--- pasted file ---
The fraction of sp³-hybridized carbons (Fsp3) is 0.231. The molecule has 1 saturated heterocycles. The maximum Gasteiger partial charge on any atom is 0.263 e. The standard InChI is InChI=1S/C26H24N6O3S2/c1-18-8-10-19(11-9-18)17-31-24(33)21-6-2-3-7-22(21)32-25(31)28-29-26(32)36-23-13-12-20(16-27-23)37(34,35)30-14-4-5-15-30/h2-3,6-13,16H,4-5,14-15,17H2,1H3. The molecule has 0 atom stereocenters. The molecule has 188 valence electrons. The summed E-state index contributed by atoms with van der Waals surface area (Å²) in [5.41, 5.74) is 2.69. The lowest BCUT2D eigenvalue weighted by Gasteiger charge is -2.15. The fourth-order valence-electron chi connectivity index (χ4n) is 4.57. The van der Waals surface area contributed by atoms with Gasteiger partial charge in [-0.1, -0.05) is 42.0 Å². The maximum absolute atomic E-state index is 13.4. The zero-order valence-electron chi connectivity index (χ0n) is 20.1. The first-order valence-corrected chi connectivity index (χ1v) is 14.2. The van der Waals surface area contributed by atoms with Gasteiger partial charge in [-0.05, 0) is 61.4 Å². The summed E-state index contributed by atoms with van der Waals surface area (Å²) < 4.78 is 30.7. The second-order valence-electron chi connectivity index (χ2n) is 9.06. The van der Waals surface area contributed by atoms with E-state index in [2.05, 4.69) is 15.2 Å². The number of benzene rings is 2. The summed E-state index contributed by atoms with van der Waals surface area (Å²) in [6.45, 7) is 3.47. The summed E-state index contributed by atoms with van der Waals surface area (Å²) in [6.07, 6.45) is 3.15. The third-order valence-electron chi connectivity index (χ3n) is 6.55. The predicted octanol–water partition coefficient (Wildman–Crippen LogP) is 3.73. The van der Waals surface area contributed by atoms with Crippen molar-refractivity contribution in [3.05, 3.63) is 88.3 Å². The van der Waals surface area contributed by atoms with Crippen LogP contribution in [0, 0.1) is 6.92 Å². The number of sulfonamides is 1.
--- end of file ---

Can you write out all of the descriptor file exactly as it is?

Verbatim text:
The fraction of sp³-hybridized carbons (Fsp3) is 0.231. The molecule has 1 saturated heterocycles. The maximum Gasteiger partial charge on any atom is 0.263 e. The standard InChI is InChI=1S/C26H24N6O3S2/c1-18-8-10-19(11-9-18)17-31-24(33)21-6-2-3-7-22(21)32-25(31)28-29-26(32)36-23-13-12-20(16-27-23)37(34,35)30-14-4-5-15-30/h2-3,6-13,16H,4-5,14-15,17H2,1H3. The molecule has 0 atom stereocenters. The molecule has 188 valence electrons. The summed E-state index contributed by atoms with van der Waals surface area (Å²) in [5.41, 5.74) is 2.69. The lowest BCUT2D eigenvalue weighted by Gasteiger charge is -2.15. The fourth-order valence-electron chi connectivity index (χ4n) is 4.57. The van der Waals surface area contributed by atoms with Gasteiger partial charge in [-0.1, -0.05) is 42.0 Å². The maximum absolute atomic E-state index is 13.4. The zero-order valence-electron chi connectivity index (χ0n) is 20.1. The first-order valence-corrected chi connectivity index (χ1v) is 14.2. The van der Waals surface area contributed by atoms with Gasteiger partial charge in [-0.05, 0) is 61.4 Å². The summed E-state index contributed by atoms with van der Waals surface area (Å²) < 4.78 is 30.7. The second-order valence-electron chi connectivity index (χ2n) is 9.06. The van der Waals surface area contributed by atoms with E-state index in [2.05, 4.69) is 15.2 Å². The number of benzene rings is 2. The summed E-state index contributed by atoms with van der Waals surface area (Å²) in [6.45, 7) is 3.47. The summed E-state index contributed by atoms with van der Waals surface area (Å²) in [6.07, 6.45) is 3.15. The third-order valence-electron chi connectivity index (χ3n) is 6.55. The predicted octanol–water partition coefficient (Wildman–Crippen LogP) is 3.73. The van der Waals surface area contributed by atoms with Crippen molar-refractivity contribution in [3.05, 3.63) is 88.3 Å². The van der Waals surface area contributed by atoms with Crippen LogP contribution in [0, 0.1) is 6.92 Å². The number of sulfonamides is 1.